DARWIN, AUSTRALIA. -- Major General Roger Turner, Commanding General of the First Marine Division, visited the Marine Rotational Force-Darwin (MRF-D) and the Australian First Brigade on April 21.
“At First Marine Division, we stand on the shoulders of giants, and many of those giants are the Australians and Americans who fought together and won together as part of the Blue Diamond’s success,” said General Turner, who leads the premier warfighting division of the Marine Corps. “5th Marines is progressing MRF-D faster than anyone expected, especially with regard to ‘fight tonight’ capabilities, and now they are featured prominently in the security of the Indo-Pacific.”
Australia and the First Marine Division maintain deep roots, notably dating back to operations during World War II. Throughout the Guadalcanal Campaign, Australia provided critical intelligence during the opening days of combat, and continued to provide operational and logistical support across the grueling six month campaign. Following Guadalcanal, Australia hosted the First Marine Division in order to re-arm and re-fit the force. The First Marine Division maintains the Southern Cross as part of its crest, and Waltzing Matilda as the division song, both testaments to the division’s enduring bond with the people of Australia.
“I spent the majority of my career in the Blue Diamond, so to be here in Australia where the division first made its mark on the world is special,” said Master Gunnery Sergeant Robert Robinson, the operations chief for MRF-D 22. “General Turner’s visit was a symbolic event reinforcing the combined history of two great nations and the bond we built over so many years.”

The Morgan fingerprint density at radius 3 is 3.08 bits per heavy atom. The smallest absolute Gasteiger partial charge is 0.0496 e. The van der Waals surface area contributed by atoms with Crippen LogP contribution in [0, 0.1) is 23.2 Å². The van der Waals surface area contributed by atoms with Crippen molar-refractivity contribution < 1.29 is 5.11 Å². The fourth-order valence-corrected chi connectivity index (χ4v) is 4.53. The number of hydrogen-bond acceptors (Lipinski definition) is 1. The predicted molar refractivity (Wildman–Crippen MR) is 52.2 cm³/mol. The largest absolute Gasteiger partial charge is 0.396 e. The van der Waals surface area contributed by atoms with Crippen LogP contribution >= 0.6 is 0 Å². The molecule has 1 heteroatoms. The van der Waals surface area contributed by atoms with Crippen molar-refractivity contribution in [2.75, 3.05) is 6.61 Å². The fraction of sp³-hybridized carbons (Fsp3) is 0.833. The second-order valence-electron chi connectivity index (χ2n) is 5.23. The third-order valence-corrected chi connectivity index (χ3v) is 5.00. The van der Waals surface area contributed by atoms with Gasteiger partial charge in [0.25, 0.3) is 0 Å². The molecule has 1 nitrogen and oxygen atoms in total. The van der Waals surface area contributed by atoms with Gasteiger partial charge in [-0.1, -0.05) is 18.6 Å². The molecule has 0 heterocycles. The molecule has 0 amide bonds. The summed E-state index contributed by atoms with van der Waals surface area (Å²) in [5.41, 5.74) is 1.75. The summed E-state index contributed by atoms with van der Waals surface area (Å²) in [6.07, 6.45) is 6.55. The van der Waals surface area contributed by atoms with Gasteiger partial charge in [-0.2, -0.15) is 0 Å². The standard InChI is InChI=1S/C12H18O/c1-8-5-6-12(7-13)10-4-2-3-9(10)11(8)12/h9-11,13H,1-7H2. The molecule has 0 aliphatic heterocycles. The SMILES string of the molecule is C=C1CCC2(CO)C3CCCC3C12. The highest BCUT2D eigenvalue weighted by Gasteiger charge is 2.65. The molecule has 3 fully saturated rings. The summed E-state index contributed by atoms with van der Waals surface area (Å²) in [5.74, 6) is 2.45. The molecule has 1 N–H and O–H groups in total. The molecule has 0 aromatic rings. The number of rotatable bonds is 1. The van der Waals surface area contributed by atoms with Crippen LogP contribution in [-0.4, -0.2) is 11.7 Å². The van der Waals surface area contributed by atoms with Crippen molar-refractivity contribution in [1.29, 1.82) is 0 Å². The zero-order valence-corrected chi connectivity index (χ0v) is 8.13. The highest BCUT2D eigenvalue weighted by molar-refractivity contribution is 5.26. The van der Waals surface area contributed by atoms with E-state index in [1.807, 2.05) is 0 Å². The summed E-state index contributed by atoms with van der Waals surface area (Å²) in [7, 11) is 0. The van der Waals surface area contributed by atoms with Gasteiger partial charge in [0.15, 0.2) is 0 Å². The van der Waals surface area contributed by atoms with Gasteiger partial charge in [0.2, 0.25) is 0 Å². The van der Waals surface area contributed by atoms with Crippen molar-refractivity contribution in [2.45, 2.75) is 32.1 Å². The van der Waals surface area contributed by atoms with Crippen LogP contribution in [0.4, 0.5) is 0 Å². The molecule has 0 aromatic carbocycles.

In honor of the storied relationship, Colonel Chris Steele, the commanding officer of MRF-D 22, presented tokens to both General Turner and the commander of Australia’s First Brigade, Brigadier Nick Foxall. The tokens featured a boomerang, a symbol commonly found in ADF unit crests, as a representation of unity and brotherhood with MRF-D’s primary Australian partner.
“MRF-D’s recognition of the boomerang is important to us, because one of the most critical parts of a boomerang is the ability to come back,” Brigadier Foxall proudly announced to ADF Soldiers and MRF-D Marines. “We’re proud to host the Marines in the Northern Territory, and we always look forward to MRF-D and now the Blue Diamond coming back here.”
For questions regarding this story, please contact the Marine Rotational Force – Darwin media inquiry email address at MRFDMedia@usmc.mil. Imagery from this rotation and previous can be found at dvidshub.net/unit/MRF-D.